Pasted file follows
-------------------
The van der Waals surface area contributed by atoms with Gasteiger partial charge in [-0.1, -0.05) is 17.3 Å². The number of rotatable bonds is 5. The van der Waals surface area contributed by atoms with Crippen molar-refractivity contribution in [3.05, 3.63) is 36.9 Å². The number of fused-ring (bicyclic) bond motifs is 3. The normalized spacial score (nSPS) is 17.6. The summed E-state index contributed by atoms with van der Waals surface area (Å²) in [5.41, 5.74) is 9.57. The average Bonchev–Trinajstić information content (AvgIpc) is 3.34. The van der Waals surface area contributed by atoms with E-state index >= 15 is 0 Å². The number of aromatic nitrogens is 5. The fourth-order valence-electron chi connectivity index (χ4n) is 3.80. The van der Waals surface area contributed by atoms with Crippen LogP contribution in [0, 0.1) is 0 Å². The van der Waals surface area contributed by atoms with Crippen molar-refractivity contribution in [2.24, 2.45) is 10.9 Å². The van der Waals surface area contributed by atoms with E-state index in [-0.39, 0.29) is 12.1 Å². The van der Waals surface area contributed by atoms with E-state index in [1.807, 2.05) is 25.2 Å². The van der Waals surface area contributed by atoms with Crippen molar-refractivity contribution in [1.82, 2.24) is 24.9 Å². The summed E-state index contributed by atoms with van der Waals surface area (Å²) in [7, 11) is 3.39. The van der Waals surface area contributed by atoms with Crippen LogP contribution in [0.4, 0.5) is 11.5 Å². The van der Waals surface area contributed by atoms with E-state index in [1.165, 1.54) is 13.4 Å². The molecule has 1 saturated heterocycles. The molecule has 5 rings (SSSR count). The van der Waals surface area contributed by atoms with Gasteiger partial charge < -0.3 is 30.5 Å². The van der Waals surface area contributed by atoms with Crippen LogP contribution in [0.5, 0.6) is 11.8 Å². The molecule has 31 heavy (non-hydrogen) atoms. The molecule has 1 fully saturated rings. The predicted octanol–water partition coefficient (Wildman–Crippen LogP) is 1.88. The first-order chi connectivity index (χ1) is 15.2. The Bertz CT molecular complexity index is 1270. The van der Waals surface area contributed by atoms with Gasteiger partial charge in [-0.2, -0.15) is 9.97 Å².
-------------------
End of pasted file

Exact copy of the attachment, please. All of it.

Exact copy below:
The van der Waals surface area contributed by atoms with Gasteiger partial charge in [-0.1, -0.05) is 17.3 Å². The number of rotatable bonds is 5. The van der Waals surface area contributed by atoms with Crippen molar-refractivity contribution in [3.05, 3.63) is 36.9 Å². The number of fused-ring (bicyclic) bond motifs is 3. The normalized spacial score (nSPS) is 17.6. The summed E-state index contributed by atoms with van der Waals surface area (Å²) in [5.41, 5.74) is 9.57. The average Bonchev–Trinajstić information content (AvgIpc) is 3.34. The van der Waals surface area contributed by atoms with E-state index >= 15 is 0 Å². The number of aromatic nitrogens is 5. The fourth-order valence-electron chi connectivity index (χ4n) is 3.80. The van der Waals surface area contributed by atoms with Crippen LogP contribution in [0, 0.1) is 0 Å². The van der Waals surface area contributed by atoms with Crippen molar-refractivity contribution in [2.24, 2.45) is 10.9 Å². The van der Waals surface area contributed by atoms with E-state index in [-0.39, 0.29) is 12.1 Å². The van der Waals surface area contributed by atoms with E-state index in [1.807, 2.05) is 25.2 Å². The van der Waals surface area contributed by atoms with Crippen molar-refractivity contribution in [1.82, 2.24) is 24.9 Å². The summed E-state index contributed by atoms with van der Waals surface area (Å²) in [7, 11) is 3.39. The van der Waals surface area contributed by atoms with Crippen LogP contribution in [0.4, 0.5) is 11.5 Å². The van der Waals surface area contributed by atoms with E-state index in [1.165, 1.54) is 13.4 Å². The molecule has 1 saturated heterocycles. The molecule has 5 rings (SSSR count). The van der Waals surface area contributed by atoms with Gasteiger partial charge < -0.3 is 30.5 Å². The van der Waals surface area contributed by atoms with Crippen LogP contribution in [0.5, 0.6) is 11.8 Å². The molecule has 31 heavy (non-hydrogen) atoms. The molecule has 1 fully saturated rings. The predicted octanol–water partition coefficient (Wildman–Crippen LogP) is 1.88. The first-order chi connectivity index (χ1) is 15.2. The Bertz CT molecular complexity index is 1270. The van der Waals surface area contributed by atoms with Gasteiger partial charge in [-0.2, -0.15) is 9.97 Å².